Accountable Care Organizations and Medicare’s Shared Savings Program

July 1, 2011

(Published in the Healthcare Review, July 2011)

With the Center for Medicare and Medicaid Service’s recent release of the proposed rules for the implementation of § 3022 of the Affordable Care Act relating to the formation, compensation  and governance of Accountable Care Organizations (ACO’s), and the requirement that the Secretary of Health and Human Services establishes guidelines for ACO’s by January 1, 2012, healthcare providers are scurrying to understand precisely what an ACO is, and what they will need to do be eligible for Medicare fee-for-service (FFS) payments. 

As a practical matter, it would be a herculean task to attempt to summarize the 429 pages that comprise the proposed rule.  Therefore, this article will limit its focus to an overview of those particular provisions that relate to the legal organizational requirements for ACO’s.  Given the scope of the proposed rule, its preliminary rather than permanent nature, and what many observers believe will be its profound impact on the delivery of affordable healthcare services as presently existing, there will be ample opportunity for commentary in the future.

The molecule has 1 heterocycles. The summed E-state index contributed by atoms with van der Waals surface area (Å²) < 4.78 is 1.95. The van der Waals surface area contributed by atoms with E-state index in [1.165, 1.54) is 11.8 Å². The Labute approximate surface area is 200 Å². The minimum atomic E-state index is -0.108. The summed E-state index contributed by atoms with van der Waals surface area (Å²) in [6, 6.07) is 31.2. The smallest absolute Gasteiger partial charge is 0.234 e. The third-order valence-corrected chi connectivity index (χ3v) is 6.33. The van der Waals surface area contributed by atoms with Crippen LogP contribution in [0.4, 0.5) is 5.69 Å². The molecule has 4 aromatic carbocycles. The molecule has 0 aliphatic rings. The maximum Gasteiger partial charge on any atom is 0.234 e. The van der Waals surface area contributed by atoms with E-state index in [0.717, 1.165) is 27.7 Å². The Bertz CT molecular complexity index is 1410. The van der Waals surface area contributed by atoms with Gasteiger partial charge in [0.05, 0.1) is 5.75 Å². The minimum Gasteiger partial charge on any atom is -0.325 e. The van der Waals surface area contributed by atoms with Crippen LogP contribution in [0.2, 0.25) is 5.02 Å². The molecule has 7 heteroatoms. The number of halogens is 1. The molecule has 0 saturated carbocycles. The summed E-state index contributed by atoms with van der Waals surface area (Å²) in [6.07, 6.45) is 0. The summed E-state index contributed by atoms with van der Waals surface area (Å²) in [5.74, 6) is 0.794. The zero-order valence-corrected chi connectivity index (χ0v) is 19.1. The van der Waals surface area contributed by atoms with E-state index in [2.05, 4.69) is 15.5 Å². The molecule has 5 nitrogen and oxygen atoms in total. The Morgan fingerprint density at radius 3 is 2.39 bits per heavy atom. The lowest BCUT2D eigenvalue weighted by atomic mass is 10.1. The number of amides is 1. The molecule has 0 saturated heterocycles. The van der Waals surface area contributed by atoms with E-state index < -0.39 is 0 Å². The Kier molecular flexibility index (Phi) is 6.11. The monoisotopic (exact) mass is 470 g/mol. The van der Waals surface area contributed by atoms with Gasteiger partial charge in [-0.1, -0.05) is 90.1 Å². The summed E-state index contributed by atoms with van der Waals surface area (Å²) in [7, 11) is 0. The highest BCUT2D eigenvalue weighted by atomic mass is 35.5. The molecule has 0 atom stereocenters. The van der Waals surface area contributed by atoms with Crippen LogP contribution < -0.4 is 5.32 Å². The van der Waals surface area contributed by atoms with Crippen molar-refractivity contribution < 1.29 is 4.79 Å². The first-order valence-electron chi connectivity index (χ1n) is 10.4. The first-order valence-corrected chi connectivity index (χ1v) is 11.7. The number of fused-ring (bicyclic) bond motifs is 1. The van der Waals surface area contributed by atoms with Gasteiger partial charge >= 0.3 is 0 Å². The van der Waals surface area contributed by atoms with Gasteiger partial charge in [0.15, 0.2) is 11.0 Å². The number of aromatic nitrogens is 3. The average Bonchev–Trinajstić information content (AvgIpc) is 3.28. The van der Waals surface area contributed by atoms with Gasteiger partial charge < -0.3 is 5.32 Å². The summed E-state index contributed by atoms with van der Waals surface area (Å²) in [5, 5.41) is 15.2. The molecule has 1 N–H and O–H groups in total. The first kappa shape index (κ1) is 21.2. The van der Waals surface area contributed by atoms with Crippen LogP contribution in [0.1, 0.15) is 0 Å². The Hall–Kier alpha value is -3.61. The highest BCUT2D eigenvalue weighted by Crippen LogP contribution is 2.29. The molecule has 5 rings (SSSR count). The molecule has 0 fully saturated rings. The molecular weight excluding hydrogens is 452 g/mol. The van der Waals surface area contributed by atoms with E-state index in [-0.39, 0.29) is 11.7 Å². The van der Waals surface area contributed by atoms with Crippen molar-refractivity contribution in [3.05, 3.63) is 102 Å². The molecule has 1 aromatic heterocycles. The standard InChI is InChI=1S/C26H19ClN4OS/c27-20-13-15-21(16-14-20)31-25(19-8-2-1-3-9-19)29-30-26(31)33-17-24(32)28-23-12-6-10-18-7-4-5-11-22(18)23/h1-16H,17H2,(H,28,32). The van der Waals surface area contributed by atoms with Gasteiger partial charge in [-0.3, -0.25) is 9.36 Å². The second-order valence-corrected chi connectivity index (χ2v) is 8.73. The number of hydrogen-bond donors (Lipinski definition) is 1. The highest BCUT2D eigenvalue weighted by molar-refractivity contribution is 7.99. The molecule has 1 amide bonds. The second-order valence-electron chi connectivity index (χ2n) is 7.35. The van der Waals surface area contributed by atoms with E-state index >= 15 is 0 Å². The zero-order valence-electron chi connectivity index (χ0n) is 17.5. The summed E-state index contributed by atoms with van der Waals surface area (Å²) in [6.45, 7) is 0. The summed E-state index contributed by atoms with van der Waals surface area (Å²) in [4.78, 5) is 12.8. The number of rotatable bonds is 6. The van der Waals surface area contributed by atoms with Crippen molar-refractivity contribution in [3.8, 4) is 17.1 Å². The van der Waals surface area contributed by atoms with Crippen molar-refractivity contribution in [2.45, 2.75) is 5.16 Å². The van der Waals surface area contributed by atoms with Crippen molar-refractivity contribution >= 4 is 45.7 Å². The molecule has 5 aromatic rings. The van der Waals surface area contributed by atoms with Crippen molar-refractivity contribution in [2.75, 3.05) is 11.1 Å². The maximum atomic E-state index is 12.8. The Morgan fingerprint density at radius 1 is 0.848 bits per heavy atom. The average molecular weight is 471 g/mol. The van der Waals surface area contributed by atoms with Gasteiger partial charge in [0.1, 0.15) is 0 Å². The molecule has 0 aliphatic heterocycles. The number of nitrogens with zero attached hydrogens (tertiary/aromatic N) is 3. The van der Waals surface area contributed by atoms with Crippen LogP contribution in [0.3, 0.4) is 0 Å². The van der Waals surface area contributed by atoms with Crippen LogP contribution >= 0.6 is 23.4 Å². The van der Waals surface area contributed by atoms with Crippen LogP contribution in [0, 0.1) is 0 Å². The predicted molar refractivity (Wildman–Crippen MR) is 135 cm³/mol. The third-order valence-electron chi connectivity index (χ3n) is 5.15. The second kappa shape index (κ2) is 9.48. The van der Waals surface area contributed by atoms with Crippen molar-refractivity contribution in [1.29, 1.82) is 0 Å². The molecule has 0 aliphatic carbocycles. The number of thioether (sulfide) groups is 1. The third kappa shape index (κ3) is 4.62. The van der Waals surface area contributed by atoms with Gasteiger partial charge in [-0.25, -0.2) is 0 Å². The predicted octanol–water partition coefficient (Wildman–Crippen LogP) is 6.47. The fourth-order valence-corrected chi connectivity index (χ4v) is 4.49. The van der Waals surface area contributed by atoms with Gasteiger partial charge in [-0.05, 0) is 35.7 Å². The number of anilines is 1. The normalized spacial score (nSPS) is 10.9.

In 2010, at the urging of the Obama administration, Congress enacted the Patient and Affordable Care Act (the “Act”), its express intention being “to improve the quality of Medicare services, support innovation and the establishment of new payment models in the program, better align Medicare payments with provider costs, strengthen program integrity within Medicare, and put Medicare on a firmer financial footing.”  One of the Act’s core provisions called for the establishment of the Medicare Shared Savings Program (the “Shared Savings Program”), designed to encourage the creation of ACO’s in accordance with the Secretary’s final guidelines.  The object of the Shared Savings Program is to (1) promote the formation of ACO’s by healthcare providers “that seek to achieve a three-part aim of better care for individuals, better health for populations, and lower growth in expenditures; and (2) to financially incent them to do so by establishing a “shared savings”, model that would reward them for achieving a defined level of quality and financial performance.  As stated in the proposed rules, “`u`nder these provisions, providers can continue to receive traditional Medicare fee-for service (“FFS”) payments under Parts A and B, and be eligible for additional payments based on meeting specified quality and savings requirements.”   In short, if an ACO can save money by achieving certain operational and quality care efficiencies, Medicare will share those savings with the ACO.